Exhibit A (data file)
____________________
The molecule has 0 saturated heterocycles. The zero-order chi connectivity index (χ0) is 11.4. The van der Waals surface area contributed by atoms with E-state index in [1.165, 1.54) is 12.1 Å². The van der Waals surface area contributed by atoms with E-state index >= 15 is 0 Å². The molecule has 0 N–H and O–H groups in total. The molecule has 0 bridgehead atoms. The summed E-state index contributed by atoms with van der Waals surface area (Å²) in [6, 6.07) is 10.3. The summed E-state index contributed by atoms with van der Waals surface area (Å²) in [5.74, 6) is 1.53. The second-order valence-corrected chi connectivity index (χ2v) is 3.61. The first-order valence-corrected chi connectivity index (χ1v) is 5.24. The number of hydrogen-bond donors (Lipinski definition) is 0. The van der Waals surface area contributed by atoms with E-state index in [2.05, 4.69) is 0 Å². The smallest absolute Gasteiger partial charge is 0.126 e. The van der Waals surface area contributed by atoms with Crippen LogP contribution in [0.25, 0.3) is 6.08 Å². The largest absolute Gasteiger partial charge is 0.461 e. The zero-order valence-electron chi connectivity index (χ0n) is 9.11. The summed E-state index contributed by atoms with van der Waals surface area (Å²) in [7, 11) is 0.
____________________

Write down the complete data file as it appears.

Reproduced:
The molecule has 0 saturated heterocycles. The zero-order chi connectivity index (χ0) is 11.4. The van der Waals surface area contributed by atoms with E-state index in [1.165, 1.54) is 12.1 Å². The van der Waals surface area contributed by atoms with E-state index >= 15 is 0 Å². The molecule has 0 N–H and O–H groups in total. The molecule has 0 bridgehead atoms. The summed E-state index contributed by atoms with van der Waals surface area (Å²) in [6, 6.07) is 10.3. The summed E-state index contributed by atoms with van der Waals surface area (Å²) in [5.74, 6) is 1.53. The second-order valence-corrected chi connectivity index (χ2v) is 3.61. The first-order valence-corrected chi connectivity index (χ1v) is 5.24. The number of hydrogen-bond donors (Lipinski definition) is 0. The van der Waals surface area contributed by atoms with E-state index in [2.05, 4.69) is 0 Å². The smallest absolute Gasteiger partial charge is 0.126 e. The van der Waals surface area contributed by atoms with Crippen LogP contribution in [0.25, 0.3) is 6.08 Å². The largest absolute Gasteiger partial charge is 0.461 e. The zero-order valence-electron chi connectivity index (χ0n) is 9.11. The summed E-state index contributed by atoms with van der Waals surface area (Å²) in [7, 11) is 0.